Burning Out: Academically competitive environment affects CHS students’ ability to keep up with workload


Calina He

Falling Asleep: Senior Hannah Kosc zones out during SRT. She said she often finds herself extremely tired after long nights staying up in an attempt to complete her homework.

Jessica Konrad

As the minute hand of the clock approaches 3:05 p.m., the tension in the classroom grows with each passing second. Antsy students squirm in their chairs, while others start crowding around the door in eager anticipation of the final bell. For many students, the bell signals the end of a long day of school and the start of time at home for studying, relaxing or spending time with family. But, for senior Hannah Kosc, the workday has only just begun.

Kosc is a leader of Model U.N., president of Rho Kappa, a member of the debate team, a women’s tennis team player and a volunteer for School on Wheels. In addition to her demanding extracurricular commitments, Kosc filled her academic schedule with only full-weighted classes. 

Constantly under pressure to achieve, Kosc said the rigor of her schedule has made finding balance within her life and staying stress-free a difficult task. 

Kosc said, “As the year has progressed, I have become more efficient with managing my schedule. However, there are certainly times when I feel stressed. For example, I will often have days when there is some assessment in all of my classes for the day. This is difficult to manage at times, considering the rigor of the classes and the expectations I have for my performance.”

Kosc is not alone in her commitment to a demanding schedule. She is only one of many hyper-involved students at CHS with a devotion to maintaining a competitive GPA and building a resume for college. 

Senior Satvik Kumar is a good example to show this.

Kumar said he is involved in Science Olympiad, Carmel InvenTeam, Rho Kappa, Math Club, Philharmonic Orchestra, Boy Scouts, Carmel Clay Public Library Teen Library Council, plays the mridunga and participates in other academic competitions. The length alone of his extracurriculars seems impressive, but Kumar said for students at CHS, this level of commitment is standard for the course.     

Kumar said, “It seems like many of the students at CHS are as involved as I am, if not more involved.”

Along with the pressure of applying to college and scoring high marks on standardized tests, there is one common source of stress for all CHS students: pressure to achieve in an academically competitive environment.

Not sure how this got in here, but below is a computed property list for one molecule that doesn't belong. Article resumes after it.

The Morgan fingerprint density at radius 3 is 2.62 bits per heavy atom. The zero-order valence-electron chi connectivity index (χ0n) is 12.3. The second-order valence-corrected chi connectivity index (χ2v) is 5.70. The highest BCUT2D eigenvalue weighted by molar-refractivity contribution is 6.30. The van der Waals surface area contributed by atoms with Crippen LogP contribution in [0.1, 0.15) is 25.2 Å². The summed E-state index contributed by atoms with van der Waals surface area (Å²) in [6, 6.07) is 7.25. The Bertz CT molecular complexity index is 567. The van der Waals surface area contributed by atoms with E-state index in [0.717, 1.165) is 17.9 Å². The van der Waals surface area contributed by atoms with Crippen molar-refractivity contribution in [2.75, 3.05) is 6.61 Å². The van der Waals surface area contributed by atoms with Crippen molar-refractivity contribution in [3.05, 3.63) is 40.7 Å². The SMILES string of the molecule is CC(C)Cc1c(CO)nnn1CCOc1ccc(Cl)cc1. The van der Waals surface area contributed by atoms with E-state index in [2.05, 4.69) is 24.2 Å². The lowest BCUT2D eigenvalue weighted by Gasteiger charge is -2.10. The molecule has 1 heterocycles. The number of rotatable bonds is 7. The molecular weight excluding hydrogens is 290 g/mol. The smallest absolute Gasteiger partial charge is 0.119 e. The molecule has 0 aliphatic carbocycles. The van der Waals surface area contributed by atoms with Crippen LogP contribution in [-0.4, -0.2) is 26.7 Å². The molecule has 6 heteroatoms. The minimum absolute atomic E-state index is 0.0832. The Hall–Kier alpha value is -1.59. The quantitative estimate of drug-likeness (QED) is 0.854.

Kosc said she definitely feels the pressure to achieve success in CHS’s academically competitive atmosphere. 

“There are so many overachievers at CHS that it has become the standard for kids to take a heavy course load alongside many extracurriculars; (it’s) an atmosphere that fosters a very tangible pressure and atmosphere of competition, which has definitely had an impact on my course load.”

In an effort to alleviate some of the negative effects of this academic pressure, director of counseling Rachel Cole said counseling tries to emphasize the importance of a balanced schedule to students.

She said, “I think it is very important for everyone to have a balanced schedule. We all need to value taking care of our health, mental health (and) each other as well as our academics.”

Additionally, Cole said counselors assist each student in crafting a manageable schedule with the goal of preventing stress and burnout. 

Despite counseling’s focus on helping students foster and develop a sense of balance in their lives, Kosc said she personally has chosen to sacrifice balance for the sake of her academic and extracurricular commitments. 

Kosc said, “While I have always made time for my extracurricular activities, I feel like the two parts of my life that have suffered the most because of my academic commitments are my sleep schedule and my social life. While I am a very social person, I have found myself not making plans with friends as often this year due to the volume of school work I often have. In terms of my sleep schedule, it has become a choice between sleep and doing my homework in many cases.”

Kumar similarly said he has not been able to invest himself as much in his hobbies during his junior year because of his academic commitments. 

Kosc also said she often burns out as a result of her involvement in various extracurricular activities. 

Kosc said, “Particularly, during tennis season I am physically exhausted when I get home from matches at 7 or 8 p.m., which means that if I did all of my homework I would most likely not be sleeping until after midnight.”

Sleep deprivation and all, Kosc said she is still satisfied with the decisions she made regarding her extracurricular and academic commitments.

“After being accepted to my top-choice school, it definitely feels like my hard work has paid off,” Kosc said. “Through the reflection process (I went through in applying to colleges), I was able to see beyond the exhaustion and workload and discuss the learning that came alongside some of my toughest academic experiences.”